Books by Ned Gannon

TIME TO PRAY by Maha Addasi
by Maha Addasi, illustrated by Ned Gannon, translated by Nuha Albitar
CHILDREN'S
Released: Sept. 1, 2010

In an unnamed Middle Eastern country, Yasmin learns about Islamic customs and prayer on a visit to her grandmother. Coming from a suburban U.S. home, the girl says that she does not live near a mosque, but she also has not yet learned about the five prayers of the day in her own home—this contrivance sets up the didacticism that follows, but it feels utterly unrealistic. Her grandmother makes her prayer clothes, buys her a prayer rug and takes her to the mosque. Best of all, she gives the girl a surprise gift to help her with her prayer at home. The oil paintings are rich in tone, and the geometric patterns of cloth, rugs and the mosque are engaging, but Yasmin and her grandmother look different on almost every page. This distracts from the story, which, given its evident educational intent, is almost too simple. The names of the different prayers are only given in the explanation for adults, for instance. It is unusual and therefore praiseworthy to see a bilingual English and Arabic book from a major American publisher, but this bland effort fails. (Picture book. 5-8)Read full book review >
THE WHITE NIGHTS OF RAMADAN by Maha Addasi
CHILDREN'S
Released: Aug. 1, 2008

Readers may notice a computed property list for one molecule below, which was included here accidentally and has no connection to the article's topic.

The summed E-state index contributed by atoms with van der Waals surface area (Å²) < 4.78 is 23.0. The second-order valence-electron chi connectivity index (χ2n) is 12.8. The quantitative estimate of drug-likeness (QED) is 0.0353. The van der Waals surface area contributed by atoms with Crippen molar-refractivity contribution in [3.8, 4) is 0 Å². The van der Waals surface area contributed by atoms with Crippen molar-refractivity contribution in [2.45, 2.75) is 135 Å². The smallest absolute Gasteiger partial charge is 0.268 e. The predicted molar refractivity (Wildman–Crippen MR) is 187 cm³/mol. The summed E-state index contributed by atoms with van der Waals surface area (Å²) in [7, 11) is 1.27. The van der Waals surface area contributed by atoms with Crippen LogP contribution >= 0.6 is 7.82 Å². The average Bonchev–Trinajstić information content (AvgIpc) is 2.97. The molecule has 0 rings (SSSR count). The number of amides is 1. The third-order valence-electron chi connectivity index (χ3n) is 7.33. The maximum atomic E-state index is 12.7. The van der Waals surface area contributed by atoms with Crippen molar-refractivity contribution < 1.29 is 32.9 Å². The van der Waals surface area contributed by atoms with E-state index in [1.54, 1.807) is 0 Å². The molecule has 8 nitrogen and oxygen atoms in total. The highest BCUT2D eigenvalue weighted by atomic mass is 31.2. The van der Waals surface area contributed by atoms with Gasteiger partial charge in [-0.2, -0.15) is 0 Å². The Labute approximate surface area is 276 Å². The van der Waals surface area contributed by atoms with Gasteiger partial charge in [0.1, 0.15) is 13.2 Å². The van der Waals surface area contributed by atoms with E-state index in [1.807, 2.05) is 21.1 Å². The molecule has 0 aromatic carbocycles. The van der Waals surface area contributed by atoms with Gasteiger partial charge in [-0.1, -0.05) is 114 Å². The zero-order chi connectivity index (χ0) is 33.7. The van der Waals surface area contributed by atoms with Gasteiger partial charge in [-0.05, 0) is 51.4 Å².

Instead of focusing on Eid, the holiday that concludes Ramadan, this title recounts a Kuwaiti family's celebration of Girgian, a lesser-known tradition observed in many Persian Gulf countries. Noor and her younger brothers, Sam and Dan, prepare candy for the Halloween-like event in the middle of the month, when the moon is full. After praying, fasting and breaking their fast with an evening meal, the siblings don their traditional dress and walk door-to-door by lantern light. At each neighbor's house, Sam beats his drum and announces that he is the new musaher, a man who uses his drums to wake people for their predawn meal, and the children receive candy in return. Their grandmother acknowledges the fun surrounding Girgian, but reminds Noor of the true meaning of Ramadan. In the spirit of the religious observance, the girl concludes her exciting night by delivering food to the mosque. Illustrated with detailed, luminescent oils, this picture book makes an excellent introduction to this Muslim celebration and a good companion to Diane Hoyt-Goldsmith's Celebrating Ramadan (2001). (author's note, glossary) (Picture book. 7-10)Read full book review >